By Madeleine V. Ricafrente, DOSTPCAARRD S&T Media Service)
With the aim of housing a one-stop information shop showcasing the different coffee varieties found in the Philippines, Dr. Carmen L. Lagman, head of the Biodiversity Unit of De La Salle University, and Dr. Ruel M. Mojica, director of the National Coffee Research Development and Extension Center (NCRDEC) of the Cavite State University (CvSU), conceptualized and spearheaded the establishment of the Coffee Museum.
Launched earlier this year, the Coffee Museum is located inside the CvSU-Don Severino delas Alas Campus in Indang, Cavite. It houses a vast collection of different varieties of coffee from all over the Philippines, including the Arabica, Robusta, Liberica, and the Excelsa varieties.
Coffee is one of the hallmarks of Filipino hospitality; whether brewed or instant, it is offered to guests in homes and offices. On the average, regular coffee drinkers consume three to five cups of coffee a day.
The establishment of the said museum was made possible through the funding support of the United States Agency for International Development – Science, Technology, Research, and Innovation for Development (USAIDSTRIDE).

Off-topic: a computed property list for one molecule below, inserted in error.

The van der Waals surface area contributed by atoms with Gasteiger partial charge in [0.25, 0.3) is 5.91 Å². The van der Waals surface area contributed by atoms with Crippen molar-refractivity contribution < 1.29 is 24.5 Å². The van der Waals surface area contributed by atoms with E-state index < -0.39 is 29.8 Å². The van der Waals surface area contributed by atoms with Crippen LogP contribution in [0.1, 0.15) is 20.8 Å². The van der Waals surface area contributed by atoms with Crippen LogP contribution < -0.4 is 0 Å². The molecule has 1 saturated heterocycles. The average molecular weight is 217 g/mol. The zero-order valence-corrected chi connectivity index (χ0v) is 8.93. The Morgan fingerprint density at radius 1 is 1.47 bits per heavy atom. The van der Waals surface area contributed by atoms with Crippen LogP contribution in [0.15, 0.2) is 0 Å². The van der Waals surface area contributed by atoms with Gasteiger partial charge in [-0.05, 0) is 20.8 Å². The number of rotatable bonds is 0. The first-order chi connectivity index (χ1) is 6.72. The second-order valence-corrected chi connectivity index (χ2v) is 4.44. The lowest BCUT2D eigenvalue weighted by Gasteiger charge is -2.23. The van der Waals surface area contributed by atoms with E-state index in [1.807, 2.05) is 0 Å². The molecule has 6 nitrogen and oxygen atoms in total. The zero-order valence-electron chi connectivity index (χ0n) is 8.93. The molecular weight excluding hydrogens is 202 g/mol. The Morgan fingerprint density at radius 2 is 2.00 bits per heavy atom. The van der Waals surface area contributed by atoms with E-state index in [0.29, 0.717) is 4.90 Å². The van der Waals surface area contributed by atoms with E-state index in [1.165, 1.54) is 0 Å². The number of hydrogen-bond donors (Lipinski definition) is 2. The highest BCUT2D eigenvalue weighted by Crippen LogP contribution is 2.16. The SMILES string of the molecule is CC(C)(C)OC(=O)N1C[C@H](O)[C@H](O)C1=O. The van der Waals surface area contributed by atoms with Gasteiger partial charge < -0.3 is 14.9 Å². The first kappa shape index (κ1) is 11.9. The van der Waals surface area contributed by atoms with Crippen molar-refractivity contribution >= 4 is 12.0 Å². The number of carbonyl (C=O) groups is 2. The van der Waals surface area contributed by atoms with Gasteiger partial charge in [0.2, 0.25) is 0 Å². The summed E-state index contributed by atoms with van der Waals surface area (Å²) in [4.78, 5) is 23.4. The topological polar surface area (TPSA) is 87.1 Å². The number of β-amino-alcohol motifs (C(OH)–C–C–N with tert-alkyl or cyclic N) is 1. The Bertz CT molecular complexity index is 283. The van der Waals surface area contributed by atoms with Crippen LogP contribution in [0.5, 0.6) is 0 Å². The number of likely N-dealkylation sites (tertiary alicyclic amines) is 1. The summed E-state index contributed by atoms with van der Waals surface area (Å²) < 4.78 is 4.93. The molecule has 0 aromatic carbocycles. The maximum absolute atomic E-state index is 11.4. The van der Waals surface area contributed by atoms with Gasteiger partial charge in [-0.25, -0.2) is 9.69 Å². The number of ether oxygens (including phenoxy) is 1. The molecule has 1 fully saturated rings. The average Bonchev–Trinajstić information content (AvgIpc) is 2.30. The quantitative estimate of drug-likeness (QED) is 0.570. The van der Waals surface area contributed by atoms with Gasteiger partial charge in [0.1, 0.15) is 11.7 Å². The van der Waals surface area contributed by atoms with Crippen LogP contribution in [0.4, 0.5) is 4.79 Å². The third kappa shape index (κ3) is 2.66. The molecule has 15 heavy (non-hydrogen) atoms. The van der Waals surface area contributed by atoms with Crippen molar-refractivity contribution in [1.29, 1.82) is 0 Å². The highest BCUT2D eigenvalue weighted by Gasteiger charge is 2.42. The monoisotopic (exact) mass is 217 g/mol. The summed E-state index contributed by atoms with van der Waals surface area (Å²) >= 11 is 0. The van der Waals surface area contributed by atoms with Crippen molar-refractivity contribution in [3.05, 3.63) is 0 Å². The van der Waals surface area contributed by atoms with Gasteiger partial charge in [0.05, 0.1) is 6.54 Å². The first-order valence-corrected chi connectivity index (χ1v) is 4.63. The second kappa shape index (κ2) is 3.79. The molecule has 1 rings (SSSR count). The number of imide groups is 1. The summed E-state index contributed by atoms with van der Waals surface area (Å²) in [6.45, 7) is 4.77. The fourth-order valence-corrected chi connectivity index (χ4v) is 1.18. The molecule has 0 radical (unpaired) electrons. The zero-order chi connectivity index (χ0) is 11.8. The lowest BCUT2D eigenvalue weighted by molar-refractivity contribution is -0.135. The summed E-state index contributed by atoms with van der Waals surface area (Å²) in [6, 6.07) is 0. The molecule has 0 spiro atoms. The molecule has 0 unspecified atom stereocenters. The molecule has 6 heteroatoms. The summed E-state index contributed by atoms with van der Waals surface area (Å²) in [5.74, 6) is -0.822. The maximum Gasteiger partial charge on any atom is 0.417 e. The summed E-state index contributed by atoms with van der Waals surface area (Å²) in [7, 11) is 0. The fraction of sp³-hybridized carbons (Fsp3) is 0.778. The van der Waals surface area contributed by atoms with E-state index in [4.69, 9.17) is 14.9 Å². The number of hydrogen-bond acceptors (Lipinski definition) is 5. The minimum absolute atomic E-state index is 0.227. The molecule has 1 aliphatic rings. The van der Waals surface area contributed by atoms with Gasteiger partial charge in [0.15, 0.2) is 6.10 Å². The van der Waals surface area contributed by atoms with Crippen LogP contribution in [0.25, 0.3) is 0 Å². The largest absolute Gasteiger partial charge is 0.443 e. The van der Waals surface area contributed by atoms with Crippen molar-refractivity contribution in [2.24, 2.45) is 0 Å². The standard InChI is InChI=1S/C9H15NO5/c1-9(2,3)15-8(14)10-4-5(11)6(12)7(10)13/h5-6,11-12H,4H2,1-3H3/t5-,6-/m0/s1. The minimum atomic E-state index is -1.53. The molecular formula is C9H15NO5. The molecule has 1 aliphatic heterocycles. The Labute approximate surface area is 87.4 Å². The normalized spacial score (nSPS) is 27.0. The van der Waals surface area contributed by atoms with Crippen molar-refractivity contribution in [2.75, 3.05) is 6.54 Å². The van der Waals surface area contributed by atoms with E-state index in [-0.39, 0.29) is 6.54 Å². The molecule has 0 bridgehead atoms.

Also, in his talk during the museum launch, Dr. Alejandro dC. Mojica, Sr. acknowledged the funding support of the Department of Science and Technology’s Philippine Council for Agriculture, Aquatic and Natural Resources Research and Development (DOST-PCAARRD) of their coffee projects.
Dr. David Hall, the Chief of Party of STRIDE, in his speech, said that STRIDE will support NCRDEC’s R&D activities until the project’s completion in three years. Present during the launching were key officials, faculty and students of CvSU; Dr. David Hall of USAID-STRIDE; Mirshariff C. Tillah of USAID; the De La Salle University Biodiversity Unit Staff-Taft Campus; representatives of the Department of Agriculture-Bureau of Agricultural Research; different industry partners; provincial and local government units headed by 7th District Board member Irene Bencito; coffee farmers and growers; representatives from the Office of the Provincial Agriculturist; Department of Trade and Industry representatives; and coffee advocates and enthusiasts.
Decades ago, the provinces of Cavite and Batangas were known for the coffee they grew. But in recent years, the production of coffee shifted to Benguet and other parts of Mindanao. Also, gone are the days when the Philippines was one of the top coffee exporting countries. In concluding his speech, Dr. Ruel Mojica called for the support of all present of its ultimate goal of bringing Philippine coffee back into the world market.
For more information, visit CSVU.
This appeared in Agriculture Monthly’s October 2015 issue.